The United States Preventive Services Task Force (USPSTF) released its updated standards for screening older or physically or mentally dysfunctional adults for abuse and neglect. The conclusion? “Recommendation I – current evidence is insufficient to assess the balance of benefits and harms of the service.”
What does this mean? There are varying interpretations – but the wrong interpretation is that we should forego screening for abuse and neglect in vulnerable older patients. As the CDC report notes, few studies have evaluated the accuracy and outcomes of specific screening strategies in older adults. Yet elder abuse in its various forms affects in the range of 2% to well above 10% of older adults. This can include physical, psychological, or sexual abuse, financial exploitation, and neglect. One study found that 1 in 10 older adults may have been abused, yet only 1 in 5 of these cases were reported.
No doubt there are potential harms of screening for elder abuse, such as shame, guilt, retaliation, and the unnecessary turmoil caused by false-positive results. Yet while strong evidence on this topic is limited, existing reports suggest that the risk of such harms might be small.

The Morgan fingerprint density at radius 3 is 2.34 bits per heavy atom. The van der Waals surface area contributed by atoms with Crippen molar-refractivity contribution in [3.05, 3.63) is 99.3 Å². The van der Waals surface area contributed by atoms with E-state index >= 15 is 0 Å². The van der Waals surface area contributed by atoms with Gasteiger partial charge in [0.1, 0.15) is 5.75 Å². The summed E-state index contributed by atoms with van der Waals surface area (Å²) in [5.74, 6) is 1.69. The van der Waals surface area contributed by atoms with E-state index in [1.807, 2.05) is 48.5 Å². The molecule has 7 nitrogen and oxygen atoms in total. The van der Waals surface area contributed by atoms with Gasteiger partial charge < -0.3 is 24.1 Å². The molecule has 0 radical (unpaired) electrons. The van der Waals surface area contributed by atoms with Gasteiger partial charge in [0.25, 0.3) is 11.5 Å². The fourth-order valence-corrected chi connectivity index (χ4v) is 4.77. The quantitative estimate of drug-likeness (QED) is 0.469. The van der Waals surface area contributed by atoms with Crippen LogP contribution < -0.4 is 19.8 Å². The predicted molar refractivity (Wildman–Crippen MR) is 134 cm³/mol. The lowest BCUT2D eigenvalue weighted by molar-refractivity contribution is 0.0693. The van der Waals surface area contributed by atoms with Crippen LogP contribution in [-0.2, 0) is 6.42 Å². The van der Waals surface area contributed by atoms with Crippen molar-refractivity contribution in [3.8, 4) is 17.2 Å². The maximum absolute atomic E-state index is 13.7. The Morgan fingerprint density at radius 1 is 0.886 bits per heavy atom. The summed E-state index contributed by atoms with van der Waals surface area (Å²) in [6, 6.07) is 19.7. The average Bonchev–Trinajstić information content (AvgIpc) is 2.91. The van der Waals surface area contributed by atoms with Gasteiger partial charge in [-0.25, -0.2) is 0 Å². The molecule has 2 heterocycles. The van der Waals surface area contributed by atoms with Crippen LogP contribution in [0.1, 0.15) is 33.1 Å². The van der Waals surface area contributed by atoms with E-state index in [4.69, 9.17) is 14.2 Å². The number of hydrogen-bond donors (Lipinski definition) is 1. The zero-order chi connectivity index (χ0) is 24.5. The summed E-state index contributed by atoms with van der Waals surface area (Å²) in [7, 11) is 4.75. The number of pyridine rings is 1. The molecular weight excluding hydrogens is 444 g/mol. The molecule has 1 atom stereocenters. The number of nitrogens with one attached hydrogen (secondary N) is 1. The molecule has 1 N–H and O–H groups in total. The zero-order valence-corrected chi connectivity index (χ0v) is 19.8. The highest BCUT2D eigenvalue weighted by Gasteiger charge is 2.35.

Where to next? My own practice is (or at least aspires) to follow the recommendations in an excellent recent review by Mosqueda and Dong. They recommend identifying risk factors for abuse or neglect such as cognitive or physical impairment, low degrees of social support, and aggressive behaviors. They recommend carefully observing for signs of abuse or neglect, include indications that the patient is fearful of the caregiver, injuries in unusual locations or with inadequate explanations, and changes in behavior such as missing appointments or decreasing standards of hygiene. Finally, they recommend asking the patient (and caregiver, where appropriate) simple, direct questions:
- Has anybody hurt you?
- Are you afraid of anybody?
- Are your mom’s needs more than you are able to handle?
- Are you worried that you might hit your mom?”
by: Mike Steinman